“The so-called ‘psychotically depressed’ person who tries to kill themself doesn’t do so out of quote ‘hopelessness’ or any abstract conviction that life’s assets and debits do not square. And surely not because death seems suddenly appealing. The person in whom Its invisible agony reaches a certain unendurable level will kill themself the same way a trapped person will eventually jump from the window of a burning high-rise. Make no mistake about people who leap from burning windows. Their terror of falling from a great height is still just as great as it would be for you or me standing speculatively at the same window just checking out the view; i.e. the fear of falling remains a constant. The variable here is the other terror, the fire’s flames: when the flames get close enough, falling to death becomes the slightly less terrible of two terrors. It’s not desiring the fall; it’s terror of the flames. And yet nobody down on the sidewalk, looking up and yelling ‘Don’t!’ and ‘Hang on!’, can understand the jump. Not really. You’d have to have personally been trapped and felt flames to really understand a terror way beyond falling.” ― David Foster Wallace
This is in memory of my Brother Mark. He was 43 years old when he took his life. Mark had suicidal tendencies. And that is a world where the desire to live in this painful place is almost entirely absent. Towards the end, his world was black and the light never returned. He had become hopeless. He had become suicidal and the desire to live was absent entirely. The light that had once shone out of his eyes was gone. Forever. The darkness took over and my brother was gone. And we still don’t know why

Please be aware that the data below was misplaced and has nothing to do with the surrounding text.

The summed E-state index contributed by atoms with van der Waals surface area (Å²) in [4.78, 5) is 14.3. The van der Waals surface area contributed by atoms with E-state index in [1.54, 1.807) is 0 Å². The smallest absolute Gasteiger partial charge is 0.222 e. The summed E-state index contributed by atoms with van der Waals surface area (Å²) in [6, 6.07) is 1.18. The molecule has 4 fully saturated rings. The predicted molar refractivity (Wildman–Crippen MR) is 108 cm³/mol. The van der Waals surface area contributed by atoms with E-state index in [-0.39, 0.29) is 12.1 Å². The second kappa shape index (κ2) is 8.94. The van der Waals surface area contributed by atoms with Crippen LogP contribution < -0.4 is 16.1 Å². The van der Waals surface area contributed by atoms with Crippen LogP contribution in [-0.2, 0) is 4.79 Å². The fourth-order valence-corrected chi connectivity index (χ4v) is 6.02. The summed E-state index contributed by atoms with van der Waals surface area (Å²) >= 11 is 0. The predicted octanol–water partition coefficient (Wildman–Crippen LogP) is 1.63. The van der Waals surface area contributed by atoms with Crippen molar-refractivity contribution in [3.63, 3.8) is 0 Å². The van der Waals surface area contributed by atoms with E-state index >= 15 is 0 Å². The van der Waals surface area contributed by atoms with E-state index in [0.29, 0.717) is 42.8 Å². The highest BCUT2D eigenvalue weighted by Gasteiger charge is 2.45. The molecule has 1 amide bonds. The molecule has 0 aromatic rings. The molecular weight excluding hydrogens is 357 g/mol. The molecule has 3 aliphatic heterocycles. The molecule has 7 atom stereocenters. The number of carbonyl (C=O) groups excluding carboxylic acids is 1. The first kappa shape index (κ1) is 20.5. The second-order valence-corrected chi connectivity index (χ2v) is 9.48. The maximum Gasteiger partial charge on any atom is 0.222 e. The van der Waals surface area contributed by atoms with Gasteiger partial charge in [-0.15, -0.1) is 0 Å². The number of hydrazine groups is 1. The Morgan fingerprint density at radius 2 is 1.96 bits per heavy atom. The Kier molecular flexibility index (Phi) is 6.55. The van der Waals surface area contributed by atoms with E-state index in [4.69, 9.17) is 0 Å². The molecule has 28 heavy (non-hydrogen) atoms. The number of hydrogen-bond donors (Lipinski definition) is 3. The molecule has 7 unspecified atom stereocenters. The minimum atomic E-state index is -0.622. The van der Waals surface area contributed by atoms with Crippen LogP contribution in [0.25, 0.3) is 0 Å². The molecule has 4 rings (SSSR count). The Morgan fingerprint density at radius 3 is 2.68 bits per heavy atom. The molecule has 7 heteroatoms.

Ships that pass in the night, and speak each other in passing, only a signal shown, and a distant voice in the darkness; So on the ocean of life, we pass and speak one another, only a look and a voice, then darkness again and a silence.
-Henry Wadsworth Longfellow http://www.findagrave.com/cgi-bin/fg.cgi?page=gr&GRid=41056980
“Killing oneself is, anyway, a misnomer. We don’t kill ourselves. We are simply defeated by the long, hard struggle to stay alive. When somebody dies after a long illness, people are apt to say, with a note of approval, “He fought so hard.” And they are inclined to think, about a suicide, that no fight was involved, that somebody simply gave up. This is quite wrong.”
― Sally Brampton A Memoir Of Depression